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Robert SCHUMANN (1810-1856)
Das Paradies und die Peri, op. 50 (1843) [95:55]
Margaret Price; Oliviera Miljakovic (sopranos); Marjorie Wright (mezzo); Anne Howells (contralto); Werner Hollweg; Carlo Gaifa (tenors); Wolfgang Brendel (baritone); Robert Amis el Hage (bass)
Coro di Roma della RAI/Gianni Lazzari
Orchestra Sinfonica di Roma della RAI/Carlo Maria Giulini
rec. 9 February 1974, Auditorium RAI del Foro Italico, Rome
ARTS ARCHIVES 43076-2 [58:50 + 37:05]

After several issues dedicated to Peter Maag and André Cluytens, always chosen with great care for what is really interesting and worth exhuming, Arts Archives’ exploration of the RAI vaults has now arrived at Giulini. Very wisely, they have not gone for an umpteenth version of something he recorded in the studio several times over, but have homed in on a work he did not set down commercially.

Schumann’s large-scale oratorio on Thomas Moore’s poem from Lalla Rookh has enjoyed good press but very few performances over the years. Somehow it seems difficult to persuade the public and concert promoters that the composer of exquisite miniatures, or even of some pretty bracing symphonies, could really cope with anything on this scale.

Yet Giulini clearly took it on as a labour of love and performed it when he could. Many voices were raised in disappointment when his Edinburgh Festival performance was not taken into the studio, but EMI obviously thought it would not sell. Oddly enough Electrola, German EMI, set down the first recording of the work in Düsseldorf at about the same time as Giulini gave the present performance. The Düsseldorf reading was not even issued in the UK at the time and "Das Paradies und die Peri" began to reap a little of the success it deserves only with the issue of Armin Jordan’s award-winning performance on Erato in about 1990. Jordan was quickly followed by Albrecht on Supraphon. Since then we’ve had several more, including Sinopoli and Gardiner.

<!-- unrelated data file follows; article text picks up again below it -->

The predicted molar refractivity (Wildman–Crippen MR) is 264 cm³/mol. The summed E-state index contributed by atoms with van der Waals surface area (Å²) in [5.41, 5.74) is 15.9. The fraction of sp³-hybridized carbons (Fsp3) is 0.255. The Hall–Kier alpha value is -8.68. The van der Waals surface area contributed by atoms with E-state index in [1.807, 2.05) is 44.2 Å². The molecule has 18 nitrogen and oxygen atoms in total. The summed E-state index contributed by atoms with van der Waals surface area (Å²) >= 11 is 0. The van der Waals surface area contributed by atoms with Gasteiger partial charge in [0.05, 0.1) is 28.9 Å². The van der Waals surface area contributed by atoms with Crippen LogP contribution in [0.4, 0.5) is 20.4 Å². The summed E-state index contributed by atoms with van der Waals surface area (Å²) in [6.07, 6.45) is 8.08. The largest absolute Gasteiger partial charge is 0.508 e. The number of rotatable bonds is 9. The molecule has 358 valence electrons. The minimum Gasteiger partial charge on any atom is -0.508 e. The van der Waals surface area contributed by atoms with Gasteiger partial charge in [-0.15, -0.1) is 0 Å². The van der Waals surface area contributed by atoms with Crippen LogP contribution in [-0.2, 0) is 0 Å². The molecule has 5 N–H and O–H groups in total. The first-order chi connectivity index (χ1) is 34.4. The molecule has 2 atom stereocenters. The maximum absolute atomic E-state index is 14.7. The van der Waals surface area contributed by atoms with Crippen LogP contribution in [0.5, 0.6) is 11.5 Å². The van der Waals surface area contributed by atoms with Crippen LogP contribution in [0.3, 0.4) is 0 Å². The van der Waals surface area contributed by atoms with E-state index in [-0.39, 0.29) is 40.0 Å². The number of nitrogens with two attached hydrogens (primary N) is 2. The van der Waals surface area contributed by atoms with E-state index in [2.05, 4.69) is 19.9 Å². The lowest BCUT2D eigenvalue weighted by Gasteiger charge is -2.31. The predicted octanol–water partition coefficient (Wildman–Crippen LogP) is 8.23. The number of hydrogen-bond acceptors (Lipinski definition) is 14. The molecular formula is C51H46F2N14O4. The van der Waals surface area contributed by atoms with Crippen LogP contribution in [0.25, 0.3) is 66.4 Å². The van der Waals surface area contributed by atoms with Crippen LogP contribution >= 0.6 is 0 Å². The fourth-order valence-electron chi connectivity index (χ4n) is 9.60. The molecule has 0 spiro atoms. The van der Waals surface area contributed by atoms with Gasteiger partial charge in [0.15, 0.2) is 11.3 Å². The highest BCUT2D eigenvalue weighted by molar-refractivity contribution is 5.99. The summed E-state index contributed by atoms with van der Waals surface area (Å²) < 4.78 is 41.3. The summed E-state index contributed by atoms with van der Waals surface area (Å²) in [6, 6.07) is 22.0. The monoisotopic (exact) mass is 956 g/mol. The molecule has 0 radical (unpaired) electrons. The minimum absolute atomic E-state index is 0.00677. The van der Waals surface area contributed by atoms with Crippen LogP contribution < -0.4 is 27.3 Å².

The recording here is of fairly good quality, though I noticed a high level of background crackles at the start of CD 2. These soon subsided. Some soloists seem closer to the microphones than others – or else some project their tone better than others – but on the whole I think we should not expect more from a live relay of more than thirty years ago.

Some may be fearing that the quality of the orchestra will wreck the whole enterprise. Giulini, as is his wont, appears at the beginning more interested in obtaining eloquent phrasing than tight ensemble. But ensemble, for Giulini, always did mean having everybody feel the music together, something far deeper than just playing it together. As the work proceeds the orchestra yields to his spell, producing a stream of poetic warmth and rising to true incandescence at such moments as the end of Part 1. Note, if this disturbs you, that Italian brass players were still using euphonium-like vibrato in 1974. Personally it didn’t worry me too much.